nurse in specialties and in hospitals
  • Changing reim bursem ent policies
  • Short ening lengt h of hospit al st ay
  • Num ber of pat ient s rapidly m oving t hrough t he
    health care system
  • Changes in m edical t raining program regulat ions
  • Focus on well child care
Pediat ricians fam iliar wit h working wit h NPs
Team approach in hospit als
Acut e care role of NNP developed in m id
1970 ’ s
Educat ion incorporat ed - t echnical and
diagnost ic skills
Manage populat ion of infant s in NI CU-
prem at ure t hru neonat al age group
I m pet us: Gap bet ween expanding service
needs, decreasing house st aff availabilit y
         Original concept based on hospit al ’ s needs at
         bedside - highly professional and skilled
         professionals necessary
         Over past 30 years- shift from cert ificat e t o
         graduat e degree required
         St andardizat ions of educat ional program s
           • USA: Nat ional Associat ion of Neonat al Nurses ( NANN)
                     NCC ( certifying body for NNPs)- graduate degree required
         NNP shift ed from st rict ly clinical role t o:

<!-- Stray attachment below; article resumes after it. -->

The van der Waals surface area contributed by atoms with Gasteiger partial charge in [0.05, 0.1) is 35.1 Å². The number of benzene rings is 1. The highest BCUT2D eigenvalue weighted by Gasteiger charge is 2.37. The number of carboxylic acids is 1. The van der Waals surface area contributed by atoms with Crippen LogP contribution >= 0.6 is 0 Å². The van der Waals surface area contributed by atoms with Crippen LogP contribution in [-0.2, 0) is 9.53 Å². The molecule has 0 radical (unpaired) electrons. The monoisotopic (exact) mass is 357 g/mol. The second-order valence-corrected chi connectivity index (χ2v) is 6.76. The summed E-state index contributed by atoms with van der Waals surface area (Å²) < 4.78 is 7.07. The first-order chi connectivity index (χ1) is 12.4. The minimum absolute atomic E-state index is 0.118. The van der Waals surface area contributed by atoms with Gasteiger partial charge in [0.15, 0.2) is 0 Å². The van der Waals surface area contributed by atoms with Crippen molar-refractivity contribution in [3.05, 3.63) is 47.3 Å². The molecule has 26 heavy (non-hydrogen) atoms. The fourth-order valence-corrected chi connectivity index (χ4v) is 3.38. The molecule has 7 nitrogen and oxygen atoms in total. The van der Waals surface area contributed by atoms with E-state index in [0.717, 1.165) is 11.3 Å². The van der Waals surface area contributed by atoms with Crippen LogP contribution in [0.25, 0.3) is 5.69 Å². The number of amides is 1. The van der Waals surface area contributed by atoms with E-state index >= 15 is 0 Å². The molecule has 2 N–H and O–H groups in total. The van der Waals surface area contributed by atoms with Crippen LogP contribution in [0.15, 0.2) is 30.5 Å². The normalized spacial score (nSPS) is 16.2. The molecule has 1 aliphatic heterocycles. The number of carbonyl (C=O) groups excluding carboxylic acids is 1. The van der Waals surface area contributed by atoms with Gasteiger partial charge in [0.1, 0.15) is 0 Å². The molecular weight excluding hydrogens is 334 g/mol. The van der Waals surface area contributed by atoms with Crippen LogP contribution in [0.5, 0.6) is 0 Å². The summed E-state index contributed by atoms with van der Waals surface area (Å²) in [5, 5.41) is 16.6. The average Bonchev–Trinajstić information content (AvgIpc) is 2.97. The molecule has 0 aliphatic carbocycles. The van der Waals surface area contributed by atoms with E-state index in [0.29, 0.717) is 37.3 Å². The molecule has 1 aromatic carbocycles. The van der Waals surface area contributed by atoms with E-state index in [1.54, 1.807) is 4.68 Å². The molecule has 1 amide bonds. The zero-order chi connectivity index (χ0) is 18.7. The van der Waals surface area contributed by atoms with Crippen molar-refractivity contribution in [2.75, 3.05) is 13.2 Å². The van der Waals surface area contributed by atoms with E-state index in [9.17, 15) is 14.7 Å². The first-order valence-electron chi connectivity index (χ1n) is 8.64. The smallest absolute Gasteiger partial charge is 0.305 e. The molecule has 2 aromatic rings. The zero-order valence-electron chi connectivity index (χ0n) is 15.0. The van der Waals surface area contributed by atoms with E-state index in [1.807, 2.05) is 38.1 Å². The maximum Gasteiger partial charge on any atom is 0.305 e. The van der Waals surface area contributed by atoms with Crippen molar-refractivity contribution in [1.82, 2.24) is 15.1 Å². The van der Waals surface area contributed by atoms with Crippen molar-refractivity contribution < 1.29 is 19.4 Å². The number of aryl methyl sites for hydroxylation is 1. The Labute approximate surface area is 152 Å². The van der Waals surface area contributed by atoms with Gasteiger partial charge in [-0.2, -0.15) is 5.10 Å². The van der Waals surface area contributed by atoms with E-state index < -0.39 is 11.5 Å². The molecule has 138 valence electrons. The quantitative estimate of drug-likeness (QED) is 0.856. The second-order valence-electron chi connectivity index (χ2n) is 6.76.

•   Clinical
           •   Research
           •   Nursing and medical education
           •   Administration
Nagle CW, Perlmutter DF. The evolution of the nurse practitioner role in the neonatal intensive care unit.
Am J Perinatol. 2000; 17(5): 225- 8.
       Direct provider of care for infant s
       and neonat es
       Advocat e
       Consult ant
       Manager of syst em s
NANN, 2002 Elaboration of curriculum content for the professional role of the NNP.
NNPs perform at least com parably
and in som e cases bet t er t han
physicians in t raining
•                   Bissinger,             Carzoli,
    Trotter, 1994; Bissinger, et al, 1997; Carzoli, 1994; Schultz, 1994; Mitchell, et al, 1995;
    Mitchell- DiCenso,
    Mitchell- DiCenso, et al.,1996

Role viewed favorably by nurses,
physicians and parent s
•                              Ruth-
    Trotter, 1994; Beal, 1997; Ruth- Sanchez, 1996
     Responsibilities, roles & staffing patterns of nurse
      practitioners in the neonatal intensive care unit
        Design: prospect ive descript ive st udy in conj unct ion wit h
        regional multi- site outcomes study
        Met hods: 22 NPs surveyed, 5 regional level I I / I I I NICUs NE
          • NP roles included all levels of NICU care as well as antepartal